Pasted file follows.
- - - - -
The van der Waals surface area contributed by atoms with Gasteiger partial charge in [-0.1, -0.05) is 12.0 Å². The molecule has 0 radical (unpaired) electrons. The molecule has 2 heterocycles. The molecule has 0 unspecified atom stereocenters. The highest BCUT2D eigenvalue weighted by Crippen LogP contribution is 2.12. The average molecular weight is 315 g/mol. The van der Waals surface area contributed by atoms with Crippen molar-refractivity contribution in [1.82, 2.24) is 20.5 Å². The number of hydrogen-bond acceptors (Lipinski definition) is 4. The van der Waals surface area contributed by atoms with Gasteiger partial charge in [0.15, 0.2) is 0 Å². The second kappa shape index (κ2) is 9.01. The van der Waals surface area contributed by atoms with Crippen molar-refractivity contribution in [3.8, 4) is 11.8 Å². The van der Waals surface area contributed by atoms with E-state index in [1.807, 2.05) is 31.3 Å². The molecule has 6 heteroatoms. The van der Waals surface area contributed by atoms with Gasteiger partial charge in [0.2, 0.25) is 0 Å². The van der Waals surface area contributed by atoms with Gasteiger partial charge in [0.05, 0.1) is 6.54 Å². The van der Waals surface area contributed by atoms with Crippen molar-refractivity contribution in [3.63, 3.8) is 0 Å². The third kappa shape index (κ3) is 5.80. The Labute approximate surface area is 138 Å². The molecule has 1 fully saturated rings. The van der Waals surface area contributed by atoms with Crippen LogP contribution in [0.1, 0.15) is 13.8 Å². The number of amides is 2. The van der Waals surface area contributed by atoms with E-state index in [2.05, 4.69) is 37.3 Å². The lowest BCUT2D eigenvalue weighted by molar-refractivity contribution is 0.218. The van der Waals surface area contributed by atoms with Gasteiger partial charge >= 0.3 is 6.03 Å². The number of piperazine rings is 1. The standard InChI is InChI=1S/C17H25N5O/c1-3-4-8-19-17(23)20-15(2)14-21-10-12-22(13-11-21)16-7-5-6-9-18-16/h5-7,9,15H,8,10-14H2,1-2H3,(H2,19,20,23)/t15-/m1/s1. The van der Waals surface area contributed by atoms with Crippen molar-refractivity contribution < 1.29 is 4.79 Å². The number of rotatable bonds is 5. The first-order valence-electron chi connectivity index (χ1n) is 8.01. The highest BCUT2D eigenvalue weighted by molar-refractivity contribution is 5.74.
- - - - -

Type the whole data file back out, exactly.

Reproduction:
The van der Waals surface area contributed by atoms with Gasteiger partial charge in [-0.1, -0.05) is 12.0 Å². The molecule has 0 radical (unpaired) electrons. The molecule has 2 heterocycles. The molecule has 0 unspecified atom stereocenters. The highest BCUT2D eigenvalue weighted by Crippen LogP contribution is 2.12. The average molecular weight is 315 g/mol. The van der Waals surface area contributed by atoms with Crippen molar-refractivity contribution in [1.82, 2.24) is 20.5 Å². The number of hydrogen-bond acceptors (Lipinski definition) is 4. The van der Waals surface area contributed by atoms with Gasteiger partial charge in [0.15, 0.2) is 0 Å². The second kappa shape index (κ2) is 9.01. The van der Waals surface area contributed by atoms with Crippen molar-refractivity contribution in [3.8, 4) is 11.8 Å². The van der Waals surface area contributed by atoms with E-state index in [1.807, 2.05) is 31.3 Å². The molecule has 6 heteroatoms. The van der Waals surface area contributed by atoms with Gasteiger partial charge in [0.2, 0.25) is 0 Å². The van der Waals surface area contributed by atoms with Gasteiger partial charge in [0.05, 0.1) is 6.54 Å². The van der Waals surface area contributed by atoms with Crippen molar-refractivity contribution in [3.63, 3.8) is 0 Å². The third kappa shape index (κ3) is 5.80. The Labute approximate surface area is 138 Å². The molecule has 1 fully saturated rings. The van der Waals surface area contributed by atoms with Crippen LogP contribution in [0.1, 0.15) is 13.8 Å². The number of amides is 2. The van der Waals surface area contributed by atoms with E-state index in [2.05, 4.69) is 37.3 Å². The lowest BCUT2D eigenvalue weighted by molar-refractivity contribution is 0.218. The van der Waals surface area contributed by atoms with Gasteiger partial charge >= 0.3 is 6.03 Å². The number of piperazine rings is 1. The standard InChI is InChI=1S/C17H25N5O/c1-3-4-8-19-17(23)20-15(2)14-21-10-12-22(13-11-21)16-7-5-6-9-18-16/h5-7,9,15H,8,10-14H2,1-2H3,(H2,19,20,23)/t15-/m1/s1. The van der Waals surface area contributed by atoms with Crippen molar-refractivity contribution < 1.29 is 4.79 Å². The number of rotatable bonds is 5. The first-order valence-electron chi connectivity index (χ1n) is 8.01. The highest BCUT2D eigenvalue weighted by molar-refractivity contribution is 5.74.